Friends and family members want to help and they want to show how much they care. But the best way to help an addict is with tough love.

Can You Get Sober with the Help of God?

Getting Sober: Religious and Spiritual Approach

Addicts need all the help they can get in order to successfully get sober. Many may find the support they need by turning to faith-based groups. These groups often view recovery not as a matter of chemical dependency but as a matter of moral sinfulness. They see substance abuse as a ”vice,” whereas the medical community views it as a matter of brain chemistry and chemical dependency. Recommended treatments from faith-based groups will involve bettering your relationship with Jesus. Not all Christian groups have the same relationship to alcohol, however. Catholics, for instance, often drink wine as part of their celebration of mass. Some branches of Protestant faith, however, often avoid any drink in their celebration the Eucharist or they substitute grape juice.

Most time-tested 12-step recovery groups, such as Alcoholics Anonymous and Narcotics Anonymous, reference God frequently in their meetings and philosophy. It’s possible for an atheist or non-Christian to participate in these programs, but it will require some creative thinking. These approaches has been successful in large part because of the way they tackle addiction from a multi-pronged standpoint, as a disorder of mind, body, and soul.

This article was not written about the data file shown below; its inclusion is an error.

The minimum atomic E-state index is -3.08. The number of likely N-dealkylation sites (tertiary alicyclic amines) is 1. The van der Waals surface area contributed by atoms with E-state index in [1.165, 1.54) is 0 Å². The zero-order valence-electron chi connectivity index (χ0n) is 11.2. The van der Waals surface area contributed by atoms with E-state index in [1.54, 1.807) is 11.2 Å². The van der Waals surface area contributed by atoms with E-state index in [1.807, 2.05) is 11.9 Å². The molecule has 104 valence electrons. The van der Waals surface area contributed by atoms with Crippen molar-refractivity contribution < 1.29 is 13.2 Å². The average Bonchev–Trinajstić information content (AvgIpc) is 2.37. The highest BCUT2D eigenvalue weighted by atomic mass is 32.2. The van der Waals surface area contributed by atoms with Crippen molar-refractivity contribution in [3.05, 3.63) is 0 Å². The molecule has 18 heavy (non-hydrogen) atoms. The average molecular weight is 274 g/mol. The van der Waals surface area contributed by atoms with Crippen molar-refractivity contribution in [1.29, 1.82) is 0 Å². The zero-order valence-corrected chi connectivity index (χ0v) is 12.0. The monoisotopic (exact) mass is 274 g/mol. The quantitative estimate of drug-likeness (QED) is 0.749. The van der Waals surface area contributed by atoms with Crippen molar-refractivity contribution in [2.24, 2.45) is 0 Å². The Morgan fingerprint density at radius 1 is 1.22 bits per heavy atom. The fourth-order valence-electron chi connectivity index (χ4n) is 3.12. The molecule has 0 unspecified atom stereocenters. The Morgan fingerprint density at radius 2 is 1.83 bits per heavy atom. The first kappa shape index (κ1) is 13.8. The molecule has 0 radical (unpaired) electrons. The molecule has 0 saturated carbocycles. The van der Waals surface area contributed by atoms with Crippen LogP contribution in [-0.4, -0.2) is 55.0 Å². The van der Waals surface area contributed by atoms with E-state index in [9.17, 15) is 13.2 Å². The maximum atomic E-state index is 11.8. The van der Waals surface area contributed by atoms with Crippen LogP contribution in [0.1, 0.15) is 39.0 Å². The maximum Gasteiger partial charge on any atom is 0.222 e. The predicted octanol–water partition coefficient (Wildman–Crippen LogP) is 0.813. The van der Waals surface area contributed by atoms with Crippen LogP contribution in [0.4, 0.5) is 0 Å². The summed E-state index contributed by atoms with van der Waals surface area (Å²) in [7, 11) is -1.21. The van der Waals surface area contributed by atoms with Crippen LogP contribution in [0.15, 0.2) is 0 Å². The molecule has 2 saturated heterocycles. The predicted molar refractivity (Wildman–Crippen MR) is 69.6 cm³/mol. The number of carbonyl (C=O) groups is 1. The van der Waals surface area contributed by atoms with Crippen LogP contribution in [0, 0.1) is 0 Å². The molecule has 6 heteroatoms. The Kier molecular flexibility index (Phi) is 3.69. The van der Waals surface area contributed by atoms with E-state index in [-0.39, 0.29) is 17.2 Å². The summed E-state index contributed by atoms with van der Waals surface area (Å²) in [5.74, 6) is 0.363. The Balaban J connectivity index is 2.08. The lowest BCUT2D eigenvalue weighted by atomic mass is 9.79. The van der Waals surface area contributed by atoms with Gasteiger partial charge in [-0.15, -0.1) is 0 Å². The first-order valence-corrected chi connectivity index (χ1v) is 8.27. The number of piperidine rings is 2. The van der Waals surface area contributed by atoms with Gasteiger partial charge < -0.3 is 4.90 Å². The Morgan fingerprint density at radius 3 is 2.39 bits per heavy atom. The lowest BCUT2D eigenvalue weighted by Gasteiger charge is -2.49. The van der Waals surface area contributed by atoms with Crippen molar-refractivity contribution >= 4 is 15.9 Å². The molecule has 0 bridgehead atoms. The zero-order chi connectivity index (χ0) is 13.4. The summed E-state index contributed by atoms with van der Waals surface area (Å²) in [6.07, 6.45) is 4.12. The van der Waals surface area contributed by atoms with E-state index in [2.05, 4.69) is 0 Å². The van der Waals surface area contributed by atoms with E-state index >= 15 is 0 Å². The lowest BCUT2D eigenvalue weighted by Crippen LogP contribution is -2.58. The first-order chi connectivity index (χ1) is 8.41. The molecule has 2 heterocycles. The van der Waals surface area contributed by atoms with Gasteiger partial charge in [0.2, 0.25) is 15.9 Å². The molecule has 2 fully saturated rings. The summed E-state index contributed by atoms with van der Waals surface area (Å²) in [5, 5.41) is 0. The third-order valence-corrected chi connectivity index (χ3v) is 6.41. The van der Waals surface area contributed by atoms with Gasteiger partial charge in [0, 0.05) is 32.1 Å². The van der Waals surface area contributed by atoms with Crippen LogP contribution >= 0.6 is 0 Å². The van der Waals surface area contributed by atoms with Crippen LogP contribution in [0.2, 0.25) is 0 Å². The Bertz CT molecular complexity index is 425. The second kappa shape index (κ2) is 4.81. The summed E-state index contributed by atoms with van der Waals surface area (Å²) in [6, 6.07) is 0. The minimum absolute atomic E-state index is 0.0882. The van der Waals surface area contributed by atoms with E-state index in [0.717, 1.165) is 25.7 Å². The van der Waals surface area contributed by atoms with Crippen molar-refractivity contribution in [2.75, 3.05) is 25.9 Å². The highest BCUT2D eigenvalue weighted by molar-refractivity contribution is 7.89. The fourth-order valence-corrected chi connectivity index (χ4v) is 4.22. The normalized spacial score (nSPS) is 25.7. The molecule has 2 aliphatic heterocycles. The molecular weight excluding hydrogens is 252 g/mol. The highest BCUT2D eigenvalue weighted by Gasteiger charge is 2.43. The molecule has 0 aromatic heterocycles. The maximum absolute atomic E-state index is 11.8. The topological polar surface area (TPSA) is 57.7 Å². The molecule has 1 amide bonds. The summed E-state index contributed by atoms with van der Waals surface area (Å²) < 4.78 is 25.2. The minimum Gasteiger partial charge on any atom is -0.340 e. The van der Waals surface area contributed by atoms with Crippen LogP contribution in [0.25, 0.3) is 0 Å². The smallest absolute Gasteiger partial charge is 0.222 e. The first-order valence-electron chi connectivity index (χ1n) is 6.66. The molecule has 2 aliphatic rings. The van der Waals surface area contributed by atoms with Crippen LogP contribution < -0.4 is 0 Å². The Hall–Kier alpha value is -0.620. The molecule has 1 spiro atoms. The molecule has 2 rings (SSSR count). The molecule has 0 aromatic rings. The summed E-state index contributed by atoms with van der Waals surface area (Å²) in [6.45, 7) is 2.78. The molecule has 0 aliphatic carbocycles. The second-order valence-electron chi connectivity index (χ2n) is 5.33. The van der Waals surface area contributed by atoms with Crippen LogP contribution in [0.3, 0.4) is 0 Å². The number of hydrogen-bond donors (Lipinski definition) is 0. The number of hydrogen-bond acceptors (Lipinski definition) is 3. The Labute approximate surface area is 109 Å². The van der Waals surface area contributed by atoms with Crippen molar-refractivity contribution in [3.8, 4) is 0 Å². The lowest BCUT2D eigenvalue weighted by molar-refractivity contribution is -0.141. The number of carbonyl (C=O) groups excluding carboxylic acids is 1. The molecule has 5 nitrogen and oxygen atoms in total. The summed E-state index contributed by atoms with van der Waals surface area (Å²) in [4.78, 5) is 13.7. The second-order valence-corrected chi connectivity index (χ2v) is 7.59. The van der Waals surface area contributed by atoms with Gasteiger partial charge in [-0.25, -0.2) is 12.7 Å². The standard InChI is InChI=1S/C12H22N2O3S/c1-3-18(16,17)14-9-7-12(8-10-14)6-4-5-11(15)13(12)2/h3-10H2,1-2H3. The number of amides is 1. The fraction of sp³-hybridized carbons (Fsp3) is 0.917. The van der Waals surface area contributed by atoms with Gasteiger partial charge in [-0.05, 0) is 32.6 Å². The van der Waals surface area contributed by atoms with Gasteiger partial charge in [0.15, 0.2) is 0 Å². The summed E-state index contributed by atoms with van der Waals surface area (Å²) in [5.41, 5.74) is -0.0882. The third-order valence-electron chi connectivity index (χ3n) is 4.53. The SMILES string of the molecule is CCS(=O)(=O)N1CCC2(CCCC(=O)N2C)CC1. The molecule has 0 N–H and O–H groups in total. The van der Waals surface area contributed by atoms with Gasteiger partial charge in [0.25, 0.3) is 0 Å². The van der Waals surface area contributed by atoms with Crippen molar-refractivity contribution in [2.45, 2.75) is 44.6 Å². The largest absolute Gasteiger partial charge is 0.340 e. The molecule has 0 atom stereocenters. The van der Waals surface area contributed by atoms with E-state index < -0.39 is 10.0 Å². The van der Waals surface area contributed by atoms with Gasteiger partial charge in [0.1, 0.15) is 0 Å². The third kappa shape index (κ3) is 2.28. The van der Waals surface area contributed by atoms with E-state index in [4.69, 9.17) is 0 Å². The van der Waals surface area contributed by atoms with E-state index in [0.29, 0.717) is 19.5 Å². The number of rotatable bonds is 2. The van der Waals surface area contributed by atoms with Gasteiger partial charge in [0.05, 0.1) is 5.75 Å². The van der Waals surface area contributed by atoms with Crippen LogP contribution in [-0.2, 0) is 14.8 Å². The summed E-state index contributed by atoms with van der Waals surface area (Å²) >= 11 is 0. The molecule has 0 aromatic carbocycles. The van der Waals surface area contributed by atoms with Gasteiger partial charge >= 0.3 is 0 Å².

Determine the Cause of Addiction

Getting SoberThere are also special faith-based treatment centers that help addicts getting sober and rebuild their relationship with God and with their Christian community. They seek to replace the addictive behaviors with prayer and meditation. Many people who choose this particular recovery approach became addicts because they experiences a loss of faith. If you turn to substance abuse because you have begun to question God’s benevolence in the face of losses you have suffered, then to undo your addiction, you might seek a faith-based approach. However, if your addiction has nothing to do with a loss of faith in God, then this approach may not work for you. Addicts need to be honest with themselves in many ways. Perhaps, the most important element of truth needed for recovery is seeing the underlying issues that led to addiction.

Don’t make the mistake of thinking that God will just magically make your addiction go away. As Christians like to say, “God helps those who help themselves”. Or, as Lao Russell wrote, “God will work with you but not for you”. The reality is that if prayer alone could cure someone from addiction, then there would probably be no more addicts.  Replacing drugs/alcohol with God may have short-term positive benefits, but it doesn’t address the underlying issues of addictive personality. It just redirects the obsession to a more acceptable subject.